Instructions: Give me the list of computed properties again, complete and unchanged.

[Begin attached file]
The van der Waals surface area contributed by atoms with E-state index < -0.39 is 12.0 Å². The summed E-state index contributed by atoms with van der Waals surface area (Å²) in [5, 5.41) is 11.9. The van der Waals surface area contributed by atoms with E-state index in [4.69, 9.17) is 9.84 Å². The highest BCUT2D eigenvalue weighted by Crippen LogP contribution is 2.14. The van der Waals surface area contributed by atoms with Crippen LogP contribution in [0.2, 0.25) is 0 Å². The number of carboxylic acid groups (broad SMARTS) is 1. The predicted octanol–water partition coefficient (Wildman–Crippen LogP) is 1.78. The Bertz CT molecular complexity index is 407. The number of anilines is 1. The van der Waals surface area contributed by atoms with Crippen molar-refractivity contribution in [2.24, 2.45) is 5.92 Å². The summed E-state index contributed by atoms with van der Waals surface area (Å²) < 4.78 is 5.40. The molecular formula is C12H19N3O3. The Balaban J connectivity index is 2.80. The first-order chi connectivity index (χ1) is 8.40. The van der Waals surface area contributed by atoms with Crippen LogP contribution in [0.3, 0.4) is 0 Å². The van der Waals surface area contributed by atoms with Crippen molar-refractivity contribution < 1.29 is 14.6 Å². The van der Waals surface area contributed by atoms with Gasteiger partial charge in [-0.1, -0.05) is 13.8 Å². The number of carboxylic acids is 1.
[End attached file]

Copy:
The van der Waals surface area contributed by atoms with E-state index < -0.39 is 12.0 Å². The summed E-state index contributed by atoms with van der Waals surface area (Å²) in [5, 5.41) is 11.9. The van der Waals surface area contributed by atoms with E-state index in [4.69, 9.17) is 9.84 Å². The highest BCUT2D eigenvalue weighted by Crippen LogP contribution is 2.14. The van der Waals surface area contributed by atoms with Crippen LogP contribution in [0.2, 0.25) is 0 Å². The number of carboxylic acid groups (broad SMARTS) is 1. The predicted octanol–water partition coefficient (Wildman–Crippen LogP) is 1.78. The Bertz CT molecular complexity index is 407. The number of anilines is 1. The van der Waals surface area contributed by atoms with Crippen molar-refractivity contribution in [2.24, 2.45) is 5.92 Å². The summed E-state index contributed by atoms with van der Waals surface area (Å²) < 4.78 is 5.40. The molecular formula is C12H19N3O3. The Balaban J connectivity index is 2.80. The first-order chi connectivity index (χ1) is 8.40. The van der Waals surface area contributed by atoms with Crippen LogP contribution in [0.3, 0.4) is 0 Å². The van der Waals surface area contributed by atoms with Crippen molar-refractivity contribution < 1.29 is 14.6 Å². The van der Waals surface area contributed by atoms with Gasteiger partial charge in [-0.1, -0.05) is 13.8 Å². The number of carboxylic acids is 1.